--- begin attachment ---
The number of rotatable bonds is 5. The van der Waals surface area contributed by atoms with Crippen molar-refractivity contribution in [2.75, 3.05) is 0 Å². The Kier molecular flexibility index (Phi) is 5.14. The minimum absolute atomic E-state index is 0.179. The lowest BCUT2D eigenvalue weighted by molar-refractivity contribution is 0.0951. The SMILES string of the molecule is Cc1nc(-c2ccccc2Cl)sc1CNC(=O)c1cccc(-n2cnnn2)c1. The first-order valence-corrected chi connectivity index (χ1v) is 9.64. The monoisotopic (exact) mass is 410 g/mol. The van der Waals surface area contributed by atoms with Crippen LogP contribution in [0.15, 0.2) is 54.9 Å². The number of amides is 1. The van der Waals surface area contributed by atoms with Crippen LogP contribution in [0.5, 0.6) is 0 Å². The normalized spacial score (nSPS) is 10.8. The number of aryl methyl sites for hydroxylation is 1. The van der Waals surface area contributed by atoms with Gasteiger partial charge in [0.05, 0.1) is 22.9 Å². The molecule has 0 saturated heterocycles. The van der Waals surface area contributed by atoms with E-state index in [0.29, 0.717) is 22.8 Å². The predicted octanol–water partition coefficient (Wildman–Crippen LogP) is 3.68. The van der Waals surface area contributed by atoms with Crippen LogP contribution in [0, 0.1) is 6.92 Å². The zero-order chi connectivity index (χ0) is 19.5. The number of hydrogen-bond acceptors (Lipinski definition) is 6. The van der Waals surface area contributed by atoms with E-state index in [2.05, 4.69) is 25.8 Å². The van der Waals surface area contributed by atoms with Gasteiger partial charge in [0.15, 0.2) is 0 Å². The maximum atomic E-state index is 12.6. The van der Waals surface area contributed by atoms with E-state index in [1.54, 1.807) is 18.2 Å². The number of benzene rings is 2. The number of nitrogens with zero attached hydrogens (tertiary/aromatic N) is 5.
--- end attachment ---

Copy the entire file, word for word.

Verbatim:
The number of rotatable bonds is 5. The van der Waals surface area contributed by atoms with Crippen molar-refractivity contribution in [2.75, 3.05) is 0 Å². The Kier molecular flexibility index (Phi) is 5.14. The minimum absolute atomic E-state index is 0.179. The lowest BCUT2D eigenvalue weighted by molar-refractivity contribution is 0.0951. The SMILES string of the molecule is Cc1nc(-c2ccccc2Cl)sc1CNC(=O)c1cccc(-n2cnnn2)c1. The first-order valence-corrected chi connectivity index (χ1v) is 9.64. The monoisotopic (exact) mass is 410 g/mol. The van der Waals surface area contributed by atoms with Crippen LogP contribution in [0.15, 0.2) is 54.9 Å². The number of amides is 1. The van der Waals surface area contributed by atoms with Crippen LogP contribution in [0.5, 0.6) is 0 Å². The normalized spacial score (nSPS) is 10.8. The number of aryl methyl sites for hydroxylation is 1. The van der Waals surface area contributed by atoms with Gasteiger partial charge in [0.05, 0.1) is 22.9 Å². The molecule has 0 saturated heterocycles. The van der Waals surface area contributed by atoms with E-state index in [0.29, 0.717) is 22.8 Å². The predicted octanol–water partition coefficient (Wildman–Crippen LogP) is 3.68. The van der Waals surface area contributed by atoms with Crippen LogP contribution in [0, 0.1) is 6.92 Å². The zero-order chi connectivity index (χ0) is 19.5. The number of hydrogen-bond acceptors (Lipinski definition) is 6. The van der Waals surface area contributed by atoms with E-state index in [2.05, 4.69) is 25.8 Å². The van der Waals surface area contributed by atoms with Gasteiger partial charge in [0.15, 0.2) is 0 Å². The maximum atomic E-state index is 12.6. The van der Waals surface area contributed by atoms with E-state index in [1.54, 1.807) is 18.2 Å². The number of benzene rings is 2. The number of nitrogens with zero attached hydrogens (tertiary/aromatic N) is 5.